African exporters suffer from low survival rates on international
markets. They fail more often than others, incurring time and again the
setup costs involved in starting new relationships. This high churning
is a source of waste, uncertainty, and discouragement.
However, this trend is not inevitable. The high 'infant
mortality' of African exports is largely explained by Africa's
low-income business environment and, once properly benchmarked,
Africa’s performance in terms of exporter failure is no outlier.
Moreover, African exporters show vigorous entrepreneurship, with high
entry rates into new products and markets despite formidable hurdles
created by poor infrastructure, landlocked boundaries for some, and
limited access to major sea routes for others. African exporters
experiment a lot, and they frequently pay the price of failure. What
matters for policy is how to ensure that viable ventures survive.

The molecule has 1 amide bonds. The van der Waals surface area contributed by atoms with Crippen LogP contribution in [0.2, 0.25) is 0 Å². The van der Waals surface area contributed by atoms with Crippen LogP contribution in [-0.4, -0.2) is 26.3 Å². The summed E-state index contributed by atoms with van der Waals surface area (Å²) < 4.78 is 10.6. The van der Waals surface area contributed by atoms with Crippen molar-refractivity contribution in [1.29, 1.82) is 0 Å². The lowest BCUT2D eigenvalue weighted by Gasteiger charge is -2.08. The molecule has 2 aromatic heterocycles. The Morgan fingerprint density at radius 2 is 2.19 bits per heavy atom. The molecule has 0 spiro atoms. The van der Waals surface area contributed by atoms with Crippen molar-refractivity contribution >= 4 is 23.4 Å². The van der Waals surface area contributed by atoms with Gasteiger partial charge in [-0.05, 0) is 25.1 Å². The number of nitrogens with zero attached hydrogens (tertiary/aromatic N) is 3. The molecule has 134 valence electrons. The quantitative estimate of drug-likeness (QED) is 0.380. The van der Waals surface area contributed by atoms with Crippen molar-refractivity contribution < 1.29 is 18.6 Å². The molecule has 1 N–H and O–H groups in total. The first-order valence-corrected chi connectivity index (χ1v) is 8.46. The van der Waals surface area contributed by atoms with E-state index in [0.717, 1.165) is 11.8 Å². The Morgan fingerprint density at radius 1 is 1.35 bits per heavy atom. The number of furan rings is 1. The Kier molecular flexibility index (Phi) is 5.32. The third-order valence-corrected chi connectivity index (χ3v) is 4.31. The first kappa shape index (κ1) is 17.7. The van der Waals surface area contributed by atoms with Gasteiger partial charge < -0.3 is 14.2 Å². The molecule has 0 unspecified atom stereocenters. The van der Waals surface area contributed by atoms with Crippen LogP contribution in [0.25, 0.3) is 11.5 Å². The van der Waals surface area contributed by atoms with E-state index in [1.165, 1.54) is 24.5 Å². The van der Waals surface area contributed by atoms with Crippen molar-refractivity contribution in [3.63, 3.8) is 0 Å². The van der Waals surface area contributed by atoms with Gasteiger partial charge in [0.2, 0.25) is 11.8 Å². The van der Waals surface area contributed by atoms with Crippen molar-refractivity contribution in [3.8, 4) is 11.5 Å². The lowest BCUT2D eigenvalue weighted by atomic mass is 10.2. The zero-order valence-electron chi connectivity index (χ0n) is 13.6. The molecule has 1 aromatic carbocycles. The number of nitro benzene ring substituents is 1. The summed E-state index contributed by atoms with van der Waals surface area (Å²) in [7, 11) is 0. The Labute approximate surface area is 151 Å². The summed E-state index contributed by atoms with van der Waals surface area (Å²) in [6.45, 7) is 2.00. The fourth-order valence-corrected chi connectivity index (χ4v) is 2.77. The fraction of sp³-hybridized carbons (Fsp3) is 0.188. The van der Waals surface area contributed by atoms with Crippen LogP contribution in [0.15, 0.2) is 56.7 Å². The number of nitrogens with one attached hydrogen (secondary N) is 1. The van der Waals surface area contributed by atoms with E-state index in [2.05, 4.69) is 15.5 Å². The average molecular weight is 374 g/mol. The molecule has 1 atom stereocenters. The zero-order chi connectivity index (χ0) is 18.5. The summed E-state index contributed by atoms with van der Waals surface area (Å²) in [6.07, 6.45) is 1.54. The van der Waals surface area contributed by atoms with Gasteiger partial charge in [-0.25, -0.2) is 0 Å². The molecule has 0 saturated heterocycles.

Research carried out for this book demonstrates that governments can
and should help to reduce the rate of failure of African export
ventures through a mixture of improvements in the business environment,
as well as well-targeted proactive interventions.
The business environment can be made more conducive to sustainable
export entrepreneurship through traditional policy prescriptions such
as reducing transportation costs, facilitating trade through better
technology and workflow in border management, improving the
effectiveness of banking regulations to ensure the availability of
trade finance, and striving for regulatory simplicity and
In addition, governments can help leverage synergies between
exporters. Original research featured in this book shows that African
exporters improve each other's chances of survival when a critical
mass of them penetrates a given market together. They also benefit from
diaspora presence in destination markets. With adequate donor support
and private-sector engagement, export-promotion agencies and
technical-assistance programs can help leverage those synergies.